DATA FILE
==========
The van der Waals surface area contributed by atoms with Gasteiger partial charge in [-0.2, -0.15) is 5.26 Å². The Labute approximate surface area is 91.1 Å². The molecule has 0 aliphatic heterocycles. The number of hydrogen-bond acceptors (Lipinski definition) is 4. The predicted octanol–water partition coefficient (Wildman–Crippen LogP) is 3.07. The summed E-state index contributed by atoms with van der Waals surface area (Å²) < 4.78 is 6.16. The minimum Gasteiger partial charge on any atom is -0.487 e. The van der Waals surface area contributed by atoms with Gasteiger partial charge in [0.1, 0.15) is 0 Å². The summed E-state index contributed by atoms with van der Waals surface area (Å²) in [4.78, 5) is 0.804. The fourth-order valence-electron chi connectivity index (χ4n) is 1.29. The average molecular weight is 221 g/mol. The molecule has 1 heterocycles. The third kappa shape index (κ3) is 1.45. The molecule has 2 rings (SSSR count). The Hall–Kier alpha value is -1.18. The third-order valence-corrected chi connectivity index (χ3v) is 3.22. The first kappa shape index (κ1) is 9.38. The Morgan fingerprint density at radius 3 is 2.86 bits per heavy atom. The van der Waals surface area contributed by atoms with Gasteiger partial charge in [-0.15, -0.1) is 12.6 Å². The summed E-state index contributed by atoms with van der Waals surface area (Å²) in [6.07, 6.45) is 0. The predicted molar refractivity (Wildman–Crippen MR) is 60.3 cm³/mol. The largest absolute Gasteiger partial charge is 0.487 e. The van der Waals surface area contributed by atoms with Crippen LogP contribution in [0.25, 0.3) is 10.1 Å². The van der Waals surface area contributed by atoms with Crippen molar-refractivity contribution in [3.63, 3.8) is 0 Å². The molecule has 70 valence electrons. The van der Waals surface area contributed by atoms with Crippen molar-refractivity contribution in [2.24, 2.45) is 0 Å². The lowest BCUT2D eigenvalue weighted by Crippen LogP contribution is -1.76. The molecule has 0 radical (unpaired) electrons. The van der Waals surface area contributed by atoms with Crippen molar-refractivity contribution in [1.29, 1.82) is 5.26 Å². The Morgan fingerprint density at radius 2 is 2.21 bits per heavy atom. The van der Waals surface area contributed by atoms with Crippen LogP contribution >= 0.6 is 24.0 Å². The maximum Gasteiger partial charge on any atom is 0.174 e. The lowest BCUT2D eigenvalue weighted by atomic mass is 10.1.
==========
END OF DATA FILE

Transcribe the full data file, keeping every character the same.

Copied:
The van der Waals surface area contributed by atoms with Gasteiger partial charge in [-0.2, -0.15) is 5.26 Å². The Labute approximate surface area is 91.1 Å². The molecule has 0 aliphatic heterocycles. The number of hydrogen-bond acceptors (Lipinski definition) is 4. The predicted octanol–water partition coefficient (Wildman–Crippen LogP) is 3.07. The summed E-state index contributed by atoms with van der Waals surface area (Å²) < 4.78 is 6.16. The minimum Gasteiger partial charge on any atom is -0.487 e. The van der Waals surface area contributed by atoms with Gasteiger partial charge in [0.1, 0.15) is 0 Å². The summed E-state index contributed by atoms with van der Waals surface area (Å²) in [4.78, 5) is 0.804. The fourth-order valence-electron chi connectivity index (χ4n) is 1.29. The average molecular weight is 221 g/mol. The molecule has 1 heterocycles. The third kappa shape index (κ3) is 1.45. The molecule has 2 rings (SSSR count). The Hall–Kier alpha value is -1.18. The third-order valence-corrected chi connectivity index (χ3v) is 3.22. The first kappa shape index (κ1) is 9.38. The Morgan fingerprint density at radius 3 is 2.86 bits per heavy atom. The van der Waals surface area contributed by atoms with Gasteiger partial charge in [-0.15, -0.1) is 12.6 Å². The summed E-state index contributed by atoms with van der Waals surface area (Å²) in [6.07, 6.45) is 0. The predicted molar refractivity (Wildman–Crippen MR) is 60.3 cm³/mol. The largest absolute Gasteiger partial charge is 0.487 e. The van der Waals surface area contributed by atoms with Crippen LogP contribution in [0.25, 0.3) is 10.1 Å². The van der Waals surface area contributed by atoms with Crippen molar-refractivity contribution in [3.63, 3.8) is 0 Å². The molecule has 70 valence electrons. The van der Waals surface area contributed by atoms with Crippen molar-refractivity contribution in [2.24, 2.45) is 0 Å². The lowest BCUT2D eigenvalue weighted by Crippen LogP contribution is -1.76. The molecule has 0 radical (unpaired) electrons. The van der Waals surface area contributed by atoms with Crippen molar-refractivity contribution in [1.29, 1.82) is 5.26 Å². The Morgan fingerprint density at radius 2 is 2.21 bits per heavy atom. The van der Waals surface area contributed by atoms with Crippen LogP contribution >= 0.6 is 24.0 Å². The maximum Gasteiger partial charge on any atom is 0.174 e. The lowest BCUT2D eigenvalue weighted by atomic mass is 10.1.